July 22, 2008, 1:10AM
Houston Zoo welcomes birth of rare parrot
By MAGGIE GALEHOUSE
Copyright 2008 Houston Chronicle
On May 28, a tiny St. Vincent Amazon parrot pushed its way out of an egg at the Houston Zoo.
The egg was the size of a large chestnut. The bird was 3 inches tall, with bulging eyes that would take another nine days to open and skin covered with a whitish down.
Christopher Holmes, a zoo supervisor in the bird department, was the first person to lay eyes on the rare parrot. Since then, the two have been inseparable.
Holmes, 26, says that he is the chick's "primary hand rearer." But let's call it what it is.
"The chick goes with me everywhere," says Holmes, who started volunteering at the zoo when he was 14 and is working on a bachelor's degree in anthropology at the University of Houston. "In the beginning, I was feeding it every two hours from 5 a.m. till midnight. I did that for 16 days."
For the first five weeks, the chick lived in a blue Coleman cooler, retrofitted with a heating element to keep it warm. Now, the bird lives in a large, open-air brooder — basically, a clear plastic box with a special lid.
Holmes named the bird Vincent, although no one knows if it's male or female. Soon, the zoo will send off one of Vincent's feathers for a DNA test to determine its gender.
"It's very hard to tell the sex," Holmes says. "The males and females are the same size, and every St. Vincent Amazon parrot is a different color."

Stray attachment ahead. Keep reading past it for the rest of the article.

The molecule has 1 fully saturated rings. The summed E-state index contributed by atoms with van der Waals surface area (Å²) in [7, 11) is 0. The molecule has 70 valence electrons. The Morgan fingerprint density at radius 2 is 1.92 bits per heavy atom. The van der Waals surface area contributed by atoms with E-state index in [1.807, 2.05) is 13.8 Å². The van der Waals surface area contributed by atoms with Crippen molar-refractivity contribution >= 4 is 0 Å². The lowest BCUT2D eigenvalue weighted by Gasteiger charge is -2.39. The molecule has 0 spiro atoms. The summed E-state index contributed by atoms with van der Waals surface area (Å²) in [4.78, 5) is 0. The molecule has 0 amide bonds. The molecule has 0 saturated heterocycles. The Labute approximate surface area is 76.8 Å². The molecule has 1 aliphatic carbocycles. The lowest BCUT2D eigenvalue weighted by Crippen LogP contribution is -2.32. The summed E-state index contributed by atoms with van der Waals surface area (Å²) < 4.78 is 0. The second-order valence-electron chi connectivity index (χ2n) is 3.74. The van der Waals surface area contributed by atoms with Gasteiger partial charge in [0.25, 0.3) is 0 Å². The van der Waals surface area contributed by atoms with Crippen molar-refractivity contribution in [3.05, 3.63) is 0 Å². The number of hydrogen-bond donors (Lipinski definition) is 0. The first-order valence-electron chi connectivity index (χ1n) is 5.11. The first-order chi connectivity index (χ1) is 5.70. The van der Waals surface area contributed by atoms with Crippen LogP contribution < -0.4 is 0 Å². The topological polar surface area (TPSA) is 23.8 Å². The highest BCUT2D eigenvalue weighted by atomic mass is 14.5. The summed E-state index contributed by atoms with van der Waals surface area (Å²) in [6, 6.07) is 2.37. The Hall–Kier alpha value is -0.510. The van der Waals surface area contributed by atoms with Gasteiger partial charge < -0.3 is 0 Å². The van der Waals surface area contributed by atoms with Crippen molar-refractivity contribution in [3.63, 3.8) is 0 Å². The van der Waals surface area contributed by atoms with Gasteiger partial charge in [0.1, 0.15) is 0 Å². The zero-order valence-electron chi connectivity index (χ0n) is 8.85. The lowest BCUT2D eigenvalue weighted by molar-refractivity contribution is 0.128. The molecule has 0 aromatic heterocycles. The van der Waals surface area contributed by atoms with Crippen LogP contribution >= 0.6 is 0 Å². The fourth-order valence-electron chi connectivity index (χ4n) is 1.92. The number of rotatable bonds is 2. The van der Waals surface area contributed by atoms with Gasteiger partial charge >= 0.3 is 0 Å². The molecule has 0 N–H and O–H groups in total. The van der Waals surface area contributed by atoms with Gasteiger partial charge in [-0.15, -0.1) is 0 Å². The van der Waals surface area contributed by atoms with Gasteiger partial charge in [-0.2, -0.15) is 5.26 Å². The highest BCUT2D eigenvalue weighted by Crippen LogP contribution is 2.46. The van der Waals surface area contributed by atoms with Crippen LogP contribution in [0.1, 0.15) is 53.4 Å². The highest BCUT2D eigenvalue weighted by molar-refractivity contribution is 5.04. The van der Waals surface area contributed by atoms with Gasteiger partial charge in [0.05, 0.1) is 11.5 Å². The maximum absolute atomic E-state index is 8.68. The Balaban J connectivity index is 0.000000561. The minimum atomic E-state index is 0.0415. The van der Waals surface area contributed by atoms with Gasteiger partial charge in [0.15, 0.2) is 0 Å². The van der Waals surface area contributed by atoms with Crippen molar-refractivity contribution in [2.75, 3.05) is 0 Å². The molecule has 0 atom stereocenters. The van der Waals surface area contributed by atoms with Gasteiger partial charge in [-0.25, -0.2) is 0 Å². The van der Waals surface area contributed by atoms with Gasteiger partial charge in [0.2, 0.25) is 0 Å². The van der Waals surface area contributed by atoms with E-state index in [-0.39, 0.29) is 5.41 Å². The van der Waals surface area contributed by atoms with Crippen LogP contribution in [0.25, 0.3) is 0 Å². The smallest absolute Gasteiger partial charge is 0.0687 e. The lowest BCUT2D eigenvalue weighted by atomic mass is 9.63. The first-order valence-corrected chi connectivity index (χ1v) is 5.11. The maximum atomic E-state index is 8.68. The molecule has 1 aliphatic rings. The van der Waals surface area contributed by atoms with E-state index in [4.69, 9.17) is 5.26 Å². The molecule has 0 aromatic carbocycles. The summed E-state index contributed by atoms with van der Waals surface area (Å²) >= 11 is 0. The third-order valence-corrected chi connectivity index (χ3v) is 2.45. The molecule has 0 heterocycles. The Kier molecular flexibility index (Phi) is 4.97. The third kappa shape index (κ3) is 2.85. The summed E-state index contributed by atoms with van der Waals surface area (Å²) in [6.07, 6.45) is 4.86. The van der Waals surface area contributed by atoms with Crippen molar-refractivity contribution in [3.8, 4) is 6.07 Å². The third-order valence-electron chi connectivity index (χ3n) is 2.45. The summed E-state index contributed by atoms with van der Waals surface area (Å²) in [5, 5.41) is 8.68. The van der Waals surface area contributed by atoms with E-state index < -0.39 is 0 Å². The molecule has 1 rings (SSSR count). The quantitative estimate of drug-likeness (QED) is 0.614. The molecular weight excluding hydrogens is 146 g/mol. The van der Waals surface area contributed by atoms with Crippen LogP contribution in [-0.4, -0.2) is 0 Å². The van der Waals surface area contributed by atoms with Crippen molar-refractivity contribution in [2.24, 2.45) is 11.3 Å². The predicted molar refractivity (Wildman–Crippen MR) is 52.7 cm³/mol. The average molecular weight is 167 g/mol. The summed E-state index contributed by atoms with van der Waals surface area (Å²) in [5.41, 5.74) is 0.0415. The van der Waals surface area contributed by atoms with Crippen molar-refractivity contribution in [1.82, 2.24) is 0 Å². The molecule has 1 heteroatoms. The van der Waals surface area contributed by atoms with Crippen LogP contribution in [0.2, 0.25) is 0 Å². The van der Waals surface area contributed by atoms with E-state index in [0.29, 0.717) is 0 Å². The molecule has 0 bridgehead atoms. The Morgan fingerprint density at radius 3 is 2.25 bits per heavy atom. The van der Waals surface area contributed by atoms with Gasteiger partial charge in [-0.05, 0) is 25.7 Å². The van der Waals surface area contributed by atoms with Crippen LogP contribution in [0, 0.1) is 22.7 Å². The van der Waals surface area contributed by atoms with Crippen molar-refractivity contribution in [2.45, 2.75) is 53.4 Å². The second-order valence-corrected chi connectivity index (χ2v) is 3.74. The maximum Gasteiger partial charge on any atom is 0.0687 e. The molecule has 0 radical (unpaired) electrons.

Not yet 2 months old, Vincent has gotten much better-looking with age.
Incredibly, Vincent is almost full-grown. Just 15 grams at birth, the chick now weighs about a pound and stands a little more than a foot high. Most of Vincent's feathers have already come in, with brown dominating the chest and shoulders, green, yellow and cobalt blue on the tail, and bright orange on the bend of the wing.
"Come on, little one," says Holmes, lifting the chick out of the brooder and coaxing it into a smaller box for feeding.
Vincent watches Holmes mix the food, a fine powder of grains cut with 107-degree water. After Vincent is settled in the feeding bin — sort of a high chair for baby birds — Holmes clasps the back of Vincent's beak between his thumb and forefinger, tips back the head and pushes the warm formula into the chick's mouth with a syringe.
"That's how you elicit the feeding response," says Holmes, who has hand-raised macaws, flamingos, pigeons, kingfishers and King penguins. "It simulates the parent putting its beak over the chick."
Some of the formula drips onto Vincent's chest. Holmes quickly cleans it off.
"Just like a child," he says. "You've got to wipe the face."
Vincent is the third St. Vincent Amazon parrot born at the Houston Zoo. In 1972, the zoo made history with the first captive hatch of the species in the world.
In the wild, this particular parrot is found in only one place: the Caribbean island of St. Vincent, a slip of land 11 miles wide and 18 miles long, northeast of Venezuela and west of Barbados. It is part of a cluster of islands known as St. Vincent and the Grenadines.
Because its habitat is so small, the St. Vincent Amazon is considered a threatened species by the International Union for Conservation of Nature.